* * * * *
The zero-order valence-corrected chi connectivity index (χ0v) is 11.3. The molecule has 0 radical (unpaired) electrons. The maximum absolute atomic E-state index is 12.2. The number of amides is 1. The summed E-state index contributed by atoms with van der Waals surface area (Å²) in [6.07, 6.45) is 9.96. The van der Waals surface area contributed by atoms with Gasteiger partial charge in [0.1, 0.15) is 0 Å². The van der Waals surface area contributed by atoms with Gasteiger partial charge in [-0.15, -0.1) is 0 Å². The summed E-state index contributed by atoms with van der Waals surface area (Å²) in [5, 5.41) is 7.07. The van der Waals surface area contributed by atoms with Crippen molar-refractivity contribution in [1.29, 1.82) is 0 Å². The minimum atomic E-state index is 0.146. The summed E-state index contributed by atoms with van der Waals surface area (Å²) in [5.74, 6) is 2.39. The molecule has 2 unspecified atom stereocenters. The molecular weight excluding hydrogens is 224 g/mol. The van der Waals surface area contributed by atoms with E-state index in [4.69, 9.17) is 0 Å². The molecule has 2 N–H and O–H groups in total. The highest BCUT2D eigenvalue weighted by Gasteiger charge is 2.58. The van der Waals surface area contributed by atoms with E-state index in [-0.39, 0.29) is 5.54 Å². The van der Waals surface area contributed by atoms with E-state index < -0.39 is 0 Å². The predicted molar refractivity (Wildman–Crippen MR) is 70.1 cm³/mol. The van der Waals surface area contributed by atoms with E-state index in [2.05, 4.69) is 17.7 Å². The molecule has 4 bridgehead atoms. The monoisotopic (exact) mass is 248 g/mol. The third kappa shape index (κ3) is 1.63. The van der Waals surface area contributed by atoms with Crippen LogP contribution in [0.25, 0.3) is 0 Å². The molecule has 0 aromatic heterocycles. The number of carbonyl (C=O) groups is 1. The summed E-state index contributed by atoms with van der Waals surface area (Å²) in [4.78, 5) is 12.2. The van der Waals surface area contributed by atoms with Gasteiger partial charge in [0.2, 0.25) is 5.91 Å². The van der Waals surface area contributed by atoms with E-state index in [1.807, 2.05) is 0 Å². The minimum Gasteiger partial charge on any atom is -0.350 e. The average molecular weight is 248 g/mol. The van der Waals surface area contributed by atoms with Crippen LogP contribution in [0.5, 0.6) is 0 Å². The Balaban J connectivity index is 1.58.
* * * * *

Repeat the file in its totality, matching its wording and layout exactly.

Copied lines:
The zero-order valence-corrected chi connectivity index (χ0v) is 11.3. The molecule has 0 radical (unpaired) electrons. The maximum absolute atomic E-state index is 12.2. The number of amides is 1. The summed E-state index contributed by atoms with van der Waals surface area (Å²) in [6.07, 6.45) is 9.96. The van der Waals surface area contributed by atoms with Gasteiger partial charge in [0.1, 0.15) is 0 Å². The van der Waals surface area contributed by atoms with Gasteiger partial charge in [-0.15, -0.1) is 0 Å². The summed E-state index contributed by atoms with van der Waals surface area (Å²) in [5, 5.41) is 7.07. The van der Waals surface area contributed by atoms with Crippen molar-refractivity contribution in [1.29, 1.82) is 0 Å². The minimum atomic E-state index is 0.146. The summed E-state index contributed by atoms with van der Waals surface area (Å²) in [5.74, 6) is 2.39. The molecule has 2 unspecified atom stereocenters. The molecular weight excluding hydrogens is 224 g/mol. The van der Waals surface area contributed by atoms with E-state index in [4.69, 9.17) is 0 Å². The molecule has 2 N–H and O–H groups in total. The highest BCUT2D eigenvalue weighted by Gasteiger charge is 2.58. The van der Waals surface area contributed by atoms with E-state index in [-0.39, 0.29) is 5.54 Å². The van der Waals surface area contributed by atoms with E-state index < -0.39 is 0 Å². The predicted molar refractivity (Wildman–Crippen MR) is 70.1 cm³/mol. The van der Waals surface area contributed by atoms with E-state index in [2.05, 4.69) is 17.7 Å². The molecule has 4 bridgehead atoms. The monoisotopic (exact) mass is 248 g/mol. The third kappa shape index (κ3) is 1.63. The van der Waals surface area contributed by atoms with Crippen LogP contribution in [0.25, 0.3) is 0 Å². The molecule has 0 aromatic heterocycles. The number of carbonyl (C=O) groups is 1. The summed E-state index contributed by atoms with van der Waals surface area (Å²) in [4.78, 5) is 12.2. The van der Waals surface area contributed by atoms with Gasteiger partial charge in [0.2, 0.25) is 5.91 Å². The van der Waals surface area contributed by atoms with E-state index in [1.807, 2.05) is 0 Å². The minimum Gasteiger partial charge on any atom is -0.350 e. The average molecular weight is 248 g/mol. The van der Waals surface area contributed by atoms with Crippen LogP contribution in [0.5, 0.6) is 0 Å². The Balaban J connectivity index is 1.58.